Park City Mining District comprises a tract that lies between the steep
wall and ledges that mark the crest of the mountain range on the west
and the mountain meadows of Heber, Kamas, and Parleys Canyon along the
eastern foothills. Some thirty miles southeast of Salt Lake City, Park
City is situated on an intermediate belt that sits upon a spur which
extends from Dayton Peak, in the main range to the east, and which forms
the head of East Canyon, divides the Weber from the Provo river, and
is the link between the Wasatch Range and the Uinta uplift. It is located
in Summit County.
23 December 1869 the Young American lode became the first recorded claim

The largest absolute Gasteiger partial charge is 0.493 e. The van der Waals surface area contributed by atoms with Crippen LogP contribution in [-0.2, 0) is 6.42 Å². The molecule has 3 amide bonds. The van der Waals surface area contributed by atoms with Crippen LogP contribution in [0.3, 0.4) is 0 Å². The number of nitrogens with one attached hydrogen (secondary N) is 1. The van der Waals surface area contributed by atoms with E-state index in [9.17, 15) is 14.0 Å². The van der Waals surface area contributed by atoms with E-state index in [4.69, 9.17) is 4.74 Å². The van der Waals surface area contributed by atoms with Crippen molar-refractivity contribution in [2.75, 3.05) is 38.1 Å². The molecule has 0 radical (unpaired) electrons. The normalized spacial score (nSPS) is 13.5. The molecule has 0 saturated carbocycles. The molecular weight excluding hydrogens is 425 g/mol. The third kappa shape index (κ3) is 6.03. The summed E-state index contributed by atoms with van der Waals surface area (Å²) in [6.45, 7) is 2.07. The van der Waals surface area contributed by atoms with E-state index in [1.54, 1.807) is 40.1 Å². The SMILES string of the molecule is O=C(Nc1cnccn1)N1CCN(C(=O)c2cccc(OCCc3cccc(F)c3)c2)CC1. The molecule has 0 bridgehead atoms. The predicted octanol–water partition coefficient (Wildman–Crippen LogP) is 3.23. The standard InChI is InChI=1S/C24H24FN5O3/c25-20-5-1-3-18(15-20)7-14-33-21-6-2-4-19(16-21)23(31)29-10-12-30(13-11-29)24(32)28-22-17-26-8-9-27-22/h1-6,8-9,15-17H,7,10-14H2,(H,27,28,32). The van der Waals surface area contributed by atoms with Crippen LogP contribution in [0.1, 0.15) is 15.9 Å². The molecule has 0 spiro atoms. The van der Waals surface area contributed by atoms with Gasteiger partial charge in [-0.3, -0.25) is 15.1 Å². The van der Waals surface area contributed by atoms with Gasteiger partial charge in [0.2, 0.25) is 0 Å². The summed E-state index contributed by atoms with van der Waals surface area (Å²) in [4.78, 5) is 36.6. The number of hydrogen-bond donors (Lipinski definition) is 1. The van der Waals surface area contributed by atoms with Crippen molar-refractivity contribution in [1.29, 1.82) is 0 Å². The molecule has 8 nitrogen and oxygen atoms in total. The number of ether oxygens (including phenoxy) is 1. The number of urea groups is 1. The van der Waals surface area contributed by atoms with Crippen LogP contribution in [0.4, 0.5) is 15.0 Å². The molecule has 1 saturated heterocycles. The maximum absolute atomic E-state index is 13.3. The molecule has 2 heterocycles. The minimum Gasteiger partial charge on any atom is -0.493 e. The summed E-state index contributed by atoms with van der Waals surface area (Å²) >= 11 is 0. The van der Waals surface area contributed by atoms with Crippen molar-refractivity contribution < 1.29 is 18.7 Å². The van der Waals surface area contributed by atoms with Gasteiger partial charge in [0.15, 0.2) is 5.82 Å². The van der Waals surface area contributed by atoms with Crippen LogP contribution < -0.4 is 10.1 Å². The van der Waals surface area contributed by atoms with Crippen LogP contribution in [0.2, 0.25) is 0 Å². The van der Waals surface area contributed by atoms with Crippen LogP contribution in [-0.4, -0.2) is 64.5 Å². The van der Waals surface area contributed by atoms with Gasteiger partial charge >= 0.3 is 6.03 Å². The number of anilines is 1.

of the district. However, it was the discovery of the rich Ontario mine
that initiated efforts to mine lode ores and acted as the catalyst for
Park City's rapid growth and reputation as a great silver mining camp.
In 1872, shortly after its discovery, the mine was sold for $27,000
to George Hearst of San Francisco, and was run by R.C. Chambers until
1901. It reportedly produced some $50,000,000 of ore. The Pinon, Walker
and Webster, Flagstaff, McHenry, Buckeye, and other area mines also
shipped small amounts of ore. By 1879 the Ontario mine was flourishing,
with houses springing up near the mine and lower down the canyon--the
site of Park City.